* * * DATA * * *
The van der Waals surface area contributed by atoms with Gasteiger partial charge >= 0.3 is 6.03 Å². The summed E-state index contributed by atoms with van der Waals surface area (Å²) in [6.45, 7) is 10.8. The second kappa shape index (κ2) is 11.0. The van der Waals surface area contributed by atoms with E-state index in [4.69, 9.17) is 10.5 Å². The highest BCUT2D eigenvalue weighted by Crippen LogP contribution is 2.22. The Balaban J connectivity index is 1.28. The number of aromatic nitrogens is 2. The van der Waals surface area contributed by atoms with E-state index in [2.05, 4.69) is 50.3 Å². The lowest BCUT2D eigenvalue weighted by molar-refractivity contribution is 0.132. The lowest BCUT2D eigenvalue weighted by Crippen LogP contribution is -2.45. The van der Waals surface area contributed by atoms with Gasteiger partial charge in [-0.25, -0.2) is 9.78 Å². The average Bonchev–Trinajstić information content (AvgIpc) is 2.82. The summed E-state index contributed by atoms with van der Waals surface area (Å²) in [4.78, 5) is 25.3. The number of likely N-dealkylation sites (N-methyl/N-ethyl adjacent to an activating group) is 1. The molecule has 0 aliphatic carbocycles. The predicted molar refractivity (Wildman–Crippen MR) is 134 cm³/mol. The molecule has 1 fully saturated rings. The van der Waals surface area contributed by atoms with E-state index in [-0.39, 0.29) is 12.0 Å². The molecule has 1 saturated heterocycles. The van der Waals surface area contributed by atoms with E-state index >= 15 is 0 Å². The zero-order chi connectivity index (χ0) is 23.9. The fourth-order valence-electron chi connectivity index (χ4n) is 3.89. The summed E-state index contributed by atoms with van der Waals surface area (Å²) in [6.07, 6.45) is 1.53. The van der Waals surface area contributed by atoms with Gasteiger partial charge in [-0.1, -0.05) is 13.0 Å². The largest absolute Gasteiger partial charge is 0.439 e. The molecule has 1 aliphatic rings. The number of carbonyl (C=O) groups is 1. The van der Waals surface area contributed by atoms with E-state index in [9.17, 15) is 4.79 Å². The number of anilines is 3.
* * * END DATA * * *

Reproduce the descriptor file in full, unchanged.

The van der Waals surface area contributed by atoms with Gasteiger partial charge >= 0.3 is 6.03 Å². The summed E-state index contributed by atoms with van der Waals surface area (Å²) in [6.45, 7) is 10.8. The second kappa shape index (κ2) is 11.0. The van der Waals surface area contributed by atoms with E-state index in [4.69, 9.17) is 10.5 Å². The highest BCUT2D eigenvalue weighted by Crippen LogP contribution is 2.22. The Balaban J connectivity index is 1.28. The number of aromatic nitrogens is 2. The van der Waals surface area contributed by atoms with E-state index in [2.05, 4.69) is 50.3 Å². The lowest BCUT2D eigenvalue weighted by molar-refractivity contribution is 0.132. The lowest BCUT2D eigenvalue weighted by Crippen LogP contribution is -2.45. The van der Waals surface area contributed by atoms with Gasteiger partial charge in [-0.25, -0.2) is 9.78 Å². The average Bonchev–Trinajstić information content (AvgIpc) is 2.82. The summed E-state index contributed by atoms with van der Waals surface area (Å²) in [4.78, 5) is 25.3. The number of likely N-dealkylation sites (N-methyl/N-ethyl adjacent to an activating group) is 1. The molecule has 0 aliphatic carbocycles. The predicted molar refractivity (Wildman–Crippen MR) is 134 cm³/mol. The molecule has 1 fully saturated rings. The van der Waals surface area contributed by atoms with E-state index in [-0.39, 0.29) is 12.0 Å². The molecule has 1 saturated heterocycles. The van der Waals surface area contributed by atoms with E-state index >= 15 is 0 Å². The zero-order chi connectivity index (χ0) is 23.9. The fourth-order valence-electron chi connectivity index (χ4n) is 3.89. The summed E-state index contributed by atoms with van der Waals surface area (Å²) in [6.07, 6.45) is 1.53. The van der Waals surface area contributed by atoms with Gasteiger partial charge in [-0.1, -0.05) is 13.0 Å². The largest absolute Gasteiger partial charge is 0.439 e. The molecule has 1 aliphatic rings. The number of carbonyl (C=O) groups is 1. The van der Waals surface area contributed by atoms with E-state index in [9.17, 15) is 4.79 Å². The number of anilines is 3.